The IPMS market survey identified an initial set of candidate dry electrodes for possible evaluation. Candidates to undergo further testing were identified based on their commercial availability, development in SBIR funding grants, and recommendation by subject matter experts. All three electrodes considered in this report (Nanosonics, Orbital, and Cognionics) were developed through NASA, SBIR funding opportunities.
The Cognionics dry contact electrode is recommended as the primary candidate for system testing and evaluation. Because all of the candidates have limited market presence and unknown market viability and availability it is also recommended that the Orbital dry electrode is advanced to system testing as an alternate candidate. The decision matrix rankings and final cumulative scores indicate that the Cognionics electrode is the overall higher performing electrode with respect to electrical performance. Not only did it have a higher cumulative score but it also was ranked the highest in each of the electrical performance tests that were scored. Considering that the EMSD is a one-time use demonstration, the appropriate storing conditions can be met. Based on observations in the lab, we expect that the Cognionics electrode is a good choice to demonstrate the potential use of dry electrodes. The Orbital ranked second in each of the electrical performance tests but was the overall higher performing electrode in physical attributes and characteristics because of its decreased dependency on environmental storage conditions.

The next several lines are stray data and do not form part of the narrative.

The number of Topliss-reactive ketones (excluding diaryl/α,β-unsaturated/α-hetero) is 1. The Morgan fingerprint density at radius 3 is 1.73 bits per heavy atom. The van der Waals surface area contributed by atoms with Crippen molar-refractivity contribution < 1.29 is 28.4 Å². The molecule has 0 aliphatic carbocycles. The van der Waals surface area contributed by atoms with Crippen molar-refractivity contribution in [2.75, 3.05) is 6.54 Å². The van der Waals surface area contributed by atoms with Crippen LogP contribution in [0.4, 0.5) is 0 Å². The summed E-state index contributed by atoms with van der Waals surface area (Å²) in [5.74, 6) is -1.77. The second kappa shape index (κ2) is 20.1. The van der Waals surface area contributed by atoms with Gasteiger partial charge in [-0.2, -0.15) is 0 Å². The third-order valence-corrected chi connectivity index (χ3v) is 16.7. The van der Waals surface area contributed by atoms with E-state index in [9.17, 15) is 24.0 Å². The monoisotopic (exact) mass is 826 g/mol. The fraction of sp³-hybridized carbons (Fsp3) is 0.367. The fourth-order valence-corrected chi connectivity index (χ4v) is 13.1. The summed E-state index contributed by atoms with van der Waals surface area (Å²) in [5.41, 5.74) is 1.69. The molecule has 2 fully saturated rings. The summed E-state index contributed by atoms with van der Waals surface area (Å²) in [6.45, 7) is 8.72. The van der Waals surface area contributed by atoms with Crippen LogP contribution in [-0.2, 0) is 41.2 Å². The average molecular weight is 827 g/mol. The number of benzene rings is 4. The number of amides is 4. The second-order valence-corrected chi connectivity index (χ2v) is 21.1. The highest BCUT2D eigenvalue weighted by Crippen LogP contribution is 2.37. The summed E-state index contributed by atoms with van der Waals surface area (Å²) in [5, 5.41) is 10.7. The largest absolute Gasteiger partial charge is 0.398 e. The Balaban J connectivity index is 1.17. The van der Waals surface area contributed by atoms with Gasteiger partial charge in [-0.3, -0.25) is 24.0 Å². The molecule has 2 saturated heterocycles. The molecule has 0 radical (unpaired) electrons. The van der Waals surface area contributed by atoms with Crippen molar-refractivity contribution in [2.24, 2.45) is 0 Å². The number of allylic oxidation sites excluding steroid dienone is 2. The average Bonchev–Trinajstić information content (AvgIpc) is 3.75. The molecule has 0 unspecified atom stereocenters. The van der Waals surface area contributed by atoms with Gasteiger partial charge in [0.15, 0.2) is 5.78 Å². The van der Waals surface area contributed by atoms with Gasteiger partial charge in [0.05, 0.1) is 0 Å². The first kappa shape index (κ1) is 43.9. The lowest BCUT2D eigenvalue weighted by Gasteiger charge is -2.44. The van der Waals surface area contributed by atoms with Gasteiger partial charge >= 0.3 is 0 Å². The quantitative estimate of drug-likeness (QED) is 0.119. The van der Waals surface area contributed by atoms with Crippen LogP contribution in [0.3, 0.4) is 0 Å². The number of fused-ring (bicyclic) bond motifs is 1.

Electrocardiograph Device Evaluation and Recommendation: